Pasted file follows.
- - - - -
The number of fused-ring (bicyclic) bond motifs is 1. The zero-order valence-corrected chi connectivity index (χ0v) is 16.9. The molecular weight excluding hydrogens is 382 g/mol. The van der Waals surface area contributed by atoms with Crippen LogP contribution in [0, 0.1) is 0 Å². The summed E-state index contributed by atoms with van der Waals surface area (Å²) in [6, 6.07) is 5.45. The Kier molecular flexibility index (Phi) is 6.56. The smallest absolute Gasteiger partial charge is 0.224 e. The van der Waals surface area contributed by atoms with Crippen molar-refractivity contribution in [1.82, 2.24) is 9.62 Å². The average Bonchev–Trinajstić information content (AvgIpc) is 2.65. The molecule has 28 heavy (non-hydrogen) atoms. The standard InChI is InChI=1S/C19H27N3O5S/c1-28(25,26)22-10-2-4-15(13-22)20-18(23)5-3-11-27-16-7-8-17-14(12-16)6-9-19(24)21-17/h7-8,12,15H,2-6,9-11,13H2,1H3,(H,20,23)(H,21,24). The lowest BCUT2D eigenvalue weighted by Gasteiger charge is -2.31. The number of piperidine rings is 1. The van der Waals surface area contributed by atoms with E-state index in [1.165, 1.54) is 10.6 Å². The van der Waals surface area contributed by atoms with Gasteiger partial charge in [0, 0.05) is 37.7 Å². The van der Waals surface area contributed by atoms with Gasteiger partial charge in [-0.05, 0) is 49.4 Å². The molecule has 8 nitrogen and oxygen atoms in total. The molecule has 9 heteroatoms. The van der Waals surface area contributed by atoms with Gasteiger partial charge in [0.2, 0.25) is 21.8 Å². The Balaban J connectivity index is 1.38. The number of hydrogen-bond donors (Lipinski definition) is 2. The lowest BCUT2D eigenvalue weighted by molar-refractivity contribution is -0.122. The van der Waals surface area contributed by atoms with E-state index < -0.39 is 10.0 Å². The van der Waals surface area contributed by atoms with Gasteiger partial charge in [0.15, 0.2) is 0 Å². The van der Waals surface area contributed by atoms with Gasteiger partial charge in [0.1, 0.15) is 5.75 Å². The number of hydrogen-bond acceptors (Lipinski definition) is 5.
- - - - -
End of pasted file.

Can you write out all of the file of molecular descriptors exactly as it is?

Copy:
The number of fused-ring (bicyclic) bond motifs is 1. The zero-order valence-corrected chi connectivity index (χ0v) is 16.9. The molecular weight excluding hydrogens is 382 g/mol. The van der Waals surface area contributed by atoms with Crippen LogP contribution in [0, 0.1) is 0 Å². The summed E-state index contributed by atoms with van der Waals surface area (Å²) in [6, 6.07) is 5.45. The Kier molecular flexibility index (Phi) is 6.56. The smallest absolute Gasteiger partial charge is 0.224 e. The van der Waals surface area contributed by atoms with Crippen molar-refractivity contribution in [1.82, 2.24) is 9.62 Å². The average Bonchev–Trinajstić information content (AvgIpc) is 2.65. The molecule has 28 heavy (non-hydrogen) atoms. The standard InChI is InChI=1S/C19H27N3O5S/c1-28(25,26)22-10-2-4-15(13-22)20-18(23)5-3-11-27-16-7-8-17-14(12-16)6-9-19(24)21-17/h7-8,12,15H,2-6,9-11,13H2,1H3,(H,20,23)(H,21,24). The lowest BCUT2D eigenvalue weighted by Gasteiger charge is -2.31. The number of piperidine rings is 1. The van der Waals surface area contributed by atoms with E-state index in [1.165, 1.54) is 10.6 Å². The van der Waals surface area contributed by atoms with Gasteiger partial charge in [0, 0.05) is 37.7 Å². The van der Waals surface area contributed by atoms with Gasteiger partial charge in [-0.05, 0) is 49.4 Å². The molecule has 8 nitrogen and oxygen atoms in total. The molecule has 9 heteroatoms. The van der Waals surface area contributed by atoms with Gasteiger partial charge in [0.2, 0.25) is 21.8 Å². The Balaban J connectivity index is 1.38. The number of hydrogen-bond donors (Lipinski definition) is 2. The lowest BCUT2D eigenvalue weighted by molar-refractivity contribution is -0.122. The van der Waals surface area contributed by atoms with E-state index < -0.39 is 10.0 Å². The van der Waals surface area contributed by atoms with Gasteiger partial charge in [0.15, 0.2) is 0 Å². The van der Waals surface area contributed by atoms with Gasteiger partial charge in [0.1, 0.15) is 5.75 Å². The number of hydrogen-bond acceptors (Lipinski definition) is 5.